Many students of the pro Cluentio have been of opinion that no charge was made against the defendant under the Sixth Chapter of the Cornelian Law, and that he was accused of poisoning only, not of judicial murder. They recognize in the elaborate refutation of the popular prejudice on the subject of the trial before Junius, Cicero's boasted achievement of having 'thrown dust in the eyes of the jury,' by defending his client from an accusation that had never been made, in order that he may afterwards be in a position to conciliate the sympathies of the court by generously renouncing the technical plea on which he might have declined to say a single word about the circumstances which led to the conviction of Oppianicus. According to this view, Cluentius was accused only under the Fifth Chapter of the Lex Cornelia, which related to poisoning, though Accius had done his best to prejudice him in the eyes of the jury by dwelling on his alleged conduct at the previous trial: Cicero, however, puts his case as though his client had actually been impeached for "judicial murder."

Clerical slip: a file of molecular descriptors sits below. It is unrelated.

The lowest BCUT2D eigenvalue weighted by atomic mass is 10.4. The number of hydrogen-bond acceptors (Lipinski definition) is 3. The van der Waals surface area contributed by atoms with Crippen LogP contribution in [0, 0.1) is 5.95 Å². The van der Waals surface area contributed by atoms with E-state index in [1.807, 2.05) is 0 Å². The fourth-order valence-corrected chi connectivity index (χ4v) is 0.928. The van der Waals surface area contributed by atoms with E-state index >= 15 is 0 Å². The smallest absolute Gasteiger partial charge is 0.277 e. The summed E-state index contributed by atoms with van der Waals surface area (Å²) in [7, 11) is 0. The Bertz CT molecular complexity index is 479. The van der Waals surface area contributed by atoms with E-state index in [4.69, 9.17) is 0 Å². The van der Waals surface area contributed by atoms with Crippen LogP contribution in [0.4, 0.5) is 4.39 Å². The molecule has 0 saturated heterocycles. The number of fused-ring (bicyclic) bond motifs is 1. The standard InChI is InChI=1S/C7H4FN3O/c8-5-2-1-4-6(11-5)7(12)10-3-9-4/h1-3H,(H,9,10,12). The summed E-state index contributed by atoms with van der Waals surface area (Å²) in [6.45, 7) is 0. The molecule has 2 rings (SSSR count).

In this edition, on the other hand, the view is maintained that Cluentius, though an eques, was accused, not only of poisoning, but also under that section of the Cornelian Law which related to conspiracy and judicial murder, and which was technically applicable only to senators. The prosecution appears to have advanced the argument that Cluentius was morally guilty under the second head; and also that the time had come when, in view of the changed conditions of judicial administration, the scope of the statute should be extended--by the establishment, even retroactively, of such a precedent as this--to others who might be guilty of similar offences [That Accius took this line deliberately, and with his eyes open, as it were, would seem to appear from § 143, where, in the words, Nimirum tibi istud lex ipsa renuntiavit, Cicero obviously wishes to intimate his belief that his opponent was aware of the true construction of the statute, in spite of the argument which he had advanced. Cp. § 149, Nolo quemquam eorum qui adsunt existimare me quae de lege ab Accio dicta sunt, si reticuerim comprobare.]